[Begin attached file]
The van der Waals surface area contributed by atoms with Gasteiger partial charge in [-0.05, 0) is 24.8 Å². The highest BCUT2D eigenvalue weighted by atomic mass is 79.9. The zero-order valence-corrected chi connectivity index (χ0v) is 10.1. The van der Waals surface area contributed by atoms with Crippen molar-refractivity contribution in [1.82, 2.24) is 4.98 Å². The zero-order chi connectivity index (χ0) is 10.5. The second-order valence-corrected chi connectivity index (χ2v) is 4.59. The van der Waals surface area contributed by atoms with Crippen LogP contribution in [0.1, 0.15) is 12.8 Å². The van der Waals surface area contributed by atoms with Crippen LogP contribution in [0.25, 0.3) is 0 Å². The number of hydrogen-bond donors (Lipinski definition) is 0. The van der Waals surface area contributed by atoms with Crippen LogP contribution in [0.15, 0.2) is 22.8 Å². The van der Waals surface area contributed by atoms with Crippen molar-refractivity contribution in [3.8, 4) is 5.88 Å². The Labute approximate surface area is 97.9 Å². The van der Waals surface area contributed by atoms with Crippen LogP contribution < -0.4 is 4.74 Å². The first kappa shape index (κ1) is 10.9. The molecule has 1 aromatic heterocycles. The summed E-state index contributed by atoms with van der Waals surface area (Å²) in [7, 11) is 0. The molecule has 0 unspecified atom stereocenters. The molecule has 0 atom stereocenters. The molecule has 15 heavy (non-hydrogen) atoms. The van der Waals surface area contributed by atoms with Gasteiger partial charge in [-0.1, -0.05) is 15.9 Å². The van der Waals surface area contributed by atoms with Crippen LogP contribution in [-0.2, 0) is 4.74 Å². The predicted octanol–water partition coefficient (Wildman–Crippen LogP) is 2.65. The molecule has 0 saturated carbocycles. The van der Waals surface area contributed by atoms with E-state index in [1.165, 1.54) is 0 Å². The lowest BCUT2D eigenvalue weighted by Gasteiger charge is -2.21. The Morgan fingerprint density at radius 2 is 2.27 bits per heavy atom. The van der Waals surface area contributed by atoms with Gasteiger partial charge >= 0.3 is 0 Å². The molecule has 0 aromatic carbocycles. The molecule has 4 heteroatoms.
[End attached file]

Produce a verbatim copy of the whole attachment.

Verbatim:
The van der Waals surface area contributed by atoms with Gasteiger partial charge in [-0.05, 0) is 24.8 Å². The highest BCUT2D eigenvalue weighted by atomic mass is 79.9. The zero-order valence-corrected chi connectivity index (χ0v) is 10.1. The van der Waals surface area contributed by atoms with Crippen molar-refractivity contribution in [1.82, 2.24) is 4.98 Å². The zero-order chi connectivity index (χ0) is 10.5. The second-order valence-corrected chi connectivity index (χ2v) is 4.59. The van der Waals surface area contributed by atoms with Crippen LogP contribution in [0.1, 0.15) is 12.8 Å². The van der Waals surface area contributed by atoms with Crippen LogP contribution in [0.25, 0.3) is 0 Å². The number of hydrogen-bond donors (Lipinski definition) is 0. The van der Waals surface area contributed by atoms with Crippen LogP contribution in [0.15, 0.2) is 22.8 Å². The van der Waals surface area contributed by atoms with Crippen molar-refractivity contribution in [3.8, 4) is 5.88 Å². The Labute approximate surface area is 97.9 Å². The van der Waals surface area contributed by atoms with Crippen LogP contribution < -0.4 is 4.74 Å². The first kappa shape index (κ1) is 10.9. The molecule has 1 aromatic heterocycles. The summed E-state index contributed by atoms with van der Waals surface area (Å²) in [7, 11) is 0. The molecule has 0 unspecified atom stereocenters. The molecule has 0 atom stereocenters. The molecule has 15 heavy (non-hydrogen) atoms. The van der Waals surface area contributed by atoms with Gasteiger partial charge in [-0.1, -0.05) is 15.9 Å². The van der Waals surface area contributed by atoms with Crippen LogP contribution in [-0.2, 0) is 4.74 Å². The predicted octanol–water partition coefficient (Wildman–Crippen LogP) is 2.65. The molecule has 0 saturated carbocycles. The van der Waals surface area contributed by atoms with E-state index in [1.165, 1.54) is 0 Å². The lowest BCUT2D eigenvalue weighted by Gasteiger charge is -2.21. The Morgan fingerprint density at radius 2 is 2.27 bits per heavy atom. The van der Waals surface area contributed by atoms with Gasteiger partial charge >= 0.3 is 0 Å². The molecule has 0 aromatic carbocycles. The molecule has 4 heteroatoms.